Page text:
I feel a bit dumb asking this...but...how tight do most of you make your girth? We are lower level dressage... presently no trainer. I was always taught to make girth as tight as possible, then someone else said not to make it too tight.
Is it more comfortable for the horse to have a semi tight , tight, or medium just buckled to hold the saddle on ? Do the anatomic shape girths really help? Mine has a slight anatomic curve.
My saddle is a Schleese and fits him well, so the girth does not have to be super tight to keep it from rocking, however I hate the feel of a shifting saddle. Thanks for any replies!
Tight enough to keep the saddle from shifting. My mare will capriole if her saddle slips too much (not exaggerating, I swear). For some reason, that REALLY annoys her.
I do think the anatomic girth helps her, and I really like the type I have, which is the albion humane girth. It's got like a strap system instead of elastic, and it really helps keep everything snug. It's also padded like mad, so I don't feel as bad getting the girth tight.
I definitely agree that you want the girth snug enough to prevent slipping/rubbing.. but no tighter than that. The way my old trainer used to describe it was like a belt... "you want it snug enough to hold up your pants, not so tight that it's cutting you in two!"
********** We move pretty fast for some rabid garden snails.
I have a fleece girth with elastic both sides. I girth it tight enough I can slip a hand in and stretch the girth just a bit. Any tighter than this (or the time I tried a Wintec girth) pony decides he just can't move properly.
Off topic, I find it so interesting that dressage horses are so picky! The poster above with the caprioling, my guy, etc. I follow The Pioneer Woman's blog, and marvel over the kind nature of the working horses, as opposed to my pet. And my pet is an Appy mule, fercrissakes, he is not supposed to be a princess! Maybe we listen more? Project more? No idea.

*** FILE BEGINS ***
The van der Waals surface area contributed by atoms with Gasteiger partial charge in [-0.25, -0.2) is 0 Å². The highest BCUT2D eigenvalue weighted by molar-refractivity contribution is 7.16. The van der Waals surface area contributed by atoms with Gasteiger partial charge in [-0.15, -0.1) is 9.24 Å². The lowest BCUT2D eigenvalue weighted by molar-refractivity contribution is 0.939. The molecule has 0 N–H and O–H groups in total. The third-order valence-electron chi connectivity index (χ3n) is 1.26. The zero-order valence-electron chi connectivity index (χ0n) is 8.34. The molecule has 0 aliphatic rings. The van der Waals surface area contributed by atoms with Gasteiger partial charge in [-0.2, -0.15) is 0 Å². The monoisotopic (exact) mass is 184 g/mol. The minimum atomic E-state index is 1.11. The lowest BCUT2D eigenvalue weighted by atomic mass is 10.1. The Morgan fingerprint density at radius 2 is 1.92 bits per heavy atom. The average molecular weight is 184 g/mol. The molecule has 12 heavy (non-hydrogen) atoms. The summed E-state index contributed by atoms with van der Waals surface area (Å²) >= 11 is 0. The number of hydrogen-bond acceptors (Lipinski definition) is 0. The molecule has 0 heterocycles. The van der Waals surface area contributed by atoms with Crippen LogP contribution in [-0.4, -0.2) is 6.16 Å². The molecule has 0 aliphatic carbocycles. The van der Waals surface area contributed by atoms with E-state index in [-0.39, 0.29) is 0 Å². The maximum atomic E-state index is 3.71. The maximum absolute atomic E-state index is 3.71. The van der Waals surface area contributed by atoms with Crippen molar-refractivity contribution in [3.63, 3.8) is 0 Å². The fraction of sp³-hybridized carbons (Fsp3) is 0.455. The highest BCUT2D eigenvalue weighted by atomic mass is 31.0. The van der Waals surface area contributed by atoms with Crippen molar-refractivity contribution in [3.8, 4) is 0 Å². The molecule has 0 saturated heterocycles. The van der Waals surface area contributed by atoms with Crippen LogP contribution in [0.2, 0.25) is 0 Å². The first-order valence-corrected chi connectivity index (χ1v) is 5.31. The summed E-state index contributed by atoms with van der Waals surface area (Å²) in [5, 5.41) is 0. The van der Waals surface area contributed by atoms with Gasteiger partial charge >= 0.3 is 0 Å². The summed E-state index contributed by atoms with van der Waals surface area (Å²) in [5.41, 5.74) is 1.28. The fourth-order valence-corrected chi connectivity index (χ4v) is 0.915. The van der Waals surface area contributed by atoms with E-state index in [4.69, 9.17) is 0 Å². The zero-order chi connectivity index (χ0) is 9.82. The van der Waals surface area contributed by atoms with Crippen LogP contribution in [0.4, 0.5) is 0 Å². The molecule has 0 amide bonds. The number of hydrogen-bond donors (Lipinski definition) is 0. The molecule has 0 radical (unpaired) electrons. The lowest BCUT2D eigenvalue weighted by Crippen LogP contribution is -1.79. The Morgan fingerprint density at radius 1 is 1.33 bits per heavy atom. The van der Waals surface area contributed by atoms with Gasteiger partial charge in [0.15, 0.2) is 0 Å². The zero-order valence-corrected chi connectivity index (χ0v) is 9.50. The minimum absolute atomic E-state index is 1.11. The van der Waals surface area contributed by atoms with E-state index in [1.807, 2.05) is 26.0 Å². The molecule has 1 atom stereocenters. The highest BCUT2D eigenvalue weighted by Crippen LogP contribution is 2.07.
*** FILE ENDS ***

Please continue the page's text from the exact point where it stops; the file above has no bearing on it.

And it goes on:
I might try mine a hole looser. The fitter made special billet arrangements so it won't slip so I'll try to trust it a bit looser. Before these billets, the saddle used to shift and rock even with girth tight (round barrel way he is built with a lot of shoulder action seems to invite saddle slippage)
I have a padded leather moderate shape, elastic at billets, I don't think he hates it but he doesn't love it...have no idea if those belly band types with minimal width behind elbow really help or it's just another gimmick to spend $ on ?
He is princess and pea type sensitive but aren't they all?
Sometimes the type of girth makes a difference. My horse isn't fond of leather girths and I found that the saddle slipped more when I used them. I switched to various synthetic girths, and then finally tried the Jeffries Symbian, which is thin neoprene with a slight curve and "humane" non-elastic buckle straps. It is very hard to overtighten a girth with no elastic. We have no saddle slipping now.
I keep my girth on the loose side. I have a Professionals Choice and it sticks very well. I do my girth up relatively tight to mount on, then loosen it a full hole as soon as my butt is in the saddle. At that point the girth looks as if it's sagging underneath the horse but after a minute or two it readjusts and is fine. If the girth is too tight my horse gets very crabby which is totally understandable. In my opinion the majority of horse people I encounter WAY over-tighten their girths and aren't even aware of it.
I have always been as loose as I can get away with - which isn't something to brag about as I have been caught by helpful barn mates with daylight peeking through down there at the end of a long sweaty ride... not safe.
My morgan, who has a back injury and is no longer ridden, used to demand his girth be tight enough to not allow the saddle to budge a nanometer. Practically had to cut him in two. Even now as a driving horse he prefers a girth tighter than is really called for.
The most breathable girth I've ever used, and love, is pure mohair. Very stabilizing too because of the fibers, and allowed me to get away with some very loose girths (not that I'm proud of that! ).
Basically I think it comes down to your horse's preference and what is safe and what your tack allows you to get away with. Experiment and see what kind of feedback you get.
Just because you’re afraid, doesn’t mean you’re in danger. Just because you feel alone, doesn’t mean nobody loves you. Just because you think you might fail, doesn’t mean you will.